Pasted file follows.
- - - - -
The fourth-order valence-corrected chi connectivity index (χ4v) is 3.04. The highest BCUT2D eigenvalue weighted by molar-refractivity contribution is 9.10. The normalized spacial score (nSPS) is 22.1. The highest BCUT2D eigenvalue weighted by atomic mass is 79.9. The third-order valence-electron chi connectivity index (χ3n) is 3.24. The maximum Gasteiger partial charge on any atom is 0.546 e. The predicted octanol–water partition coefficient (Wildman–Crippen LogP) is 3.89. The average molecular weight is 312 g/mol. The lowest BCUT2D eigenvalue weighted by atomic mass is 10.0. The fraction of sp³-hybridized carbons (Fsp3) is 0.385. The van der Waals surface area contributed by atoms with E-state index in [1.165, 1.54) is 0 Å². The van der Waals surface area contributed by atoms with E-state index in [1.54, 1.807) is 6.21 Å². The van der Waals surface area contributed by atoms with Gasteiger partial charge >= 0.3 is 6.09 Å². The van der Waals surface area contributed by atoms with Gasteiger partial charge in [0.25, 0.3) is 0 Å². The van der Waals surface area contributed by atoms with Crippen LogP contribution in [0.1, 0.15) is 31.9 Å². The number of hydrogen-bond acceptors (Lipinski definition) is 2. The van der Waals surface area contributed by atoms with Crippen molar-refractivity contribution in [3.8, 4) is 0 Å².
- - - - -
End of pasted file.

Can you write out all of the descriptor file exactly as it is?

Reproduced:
The fourth-order valence-corrected chi connectivity index (χ4v) is 3.04. The highest BCUT2D eigenvalue weighted by molar-refractivity contribution is 9.10. The normalized spacial score (nSPS) is 22.1. The highest BCUT2D eigenvalue weighted by atomic mass is 79.9. The third-order valence-electron chi connectivity index (χ3n) is 3.24. The maximum Gasteiger partial charge on any atom is 0.546 e. The predicted octanol–water partition coefficient (Wildman–Crippen LogP) is 3.89. The average molecular weight is 312 g/mol. The lowest BCUT2D eigenvalue weighted by atomic mass is 10.0. The fraction of sp³-hybridized carbons (Fsp3) is 0.385. The van der Waals surface area contributed by atoms with E-state index in [1.165, 1.54) is 0 Å². The van der Waals surface area contributed by atoms with E-state index in [1.54, 1.807) is 6.21 Å². The van der Waals surface area contributed by atoms with Gasteiger partial charge >= 0.3 is 6.09 Å². The van der Waals surface area contributed by atoms with Gasteiger partial charge in [0.25, 0.3) is 0 Å². The van der Waals surface area contributed by atoms with Crippen LogP contribution in [0.1, 0.15) is 31.9 Å². The number of hydrogen-bond acceptors (Lipinski definition) is 2. The van der Waals surface area contributed by atoms with Crippen molar-refractivity contribution in [3.8, 4) is 0 Å².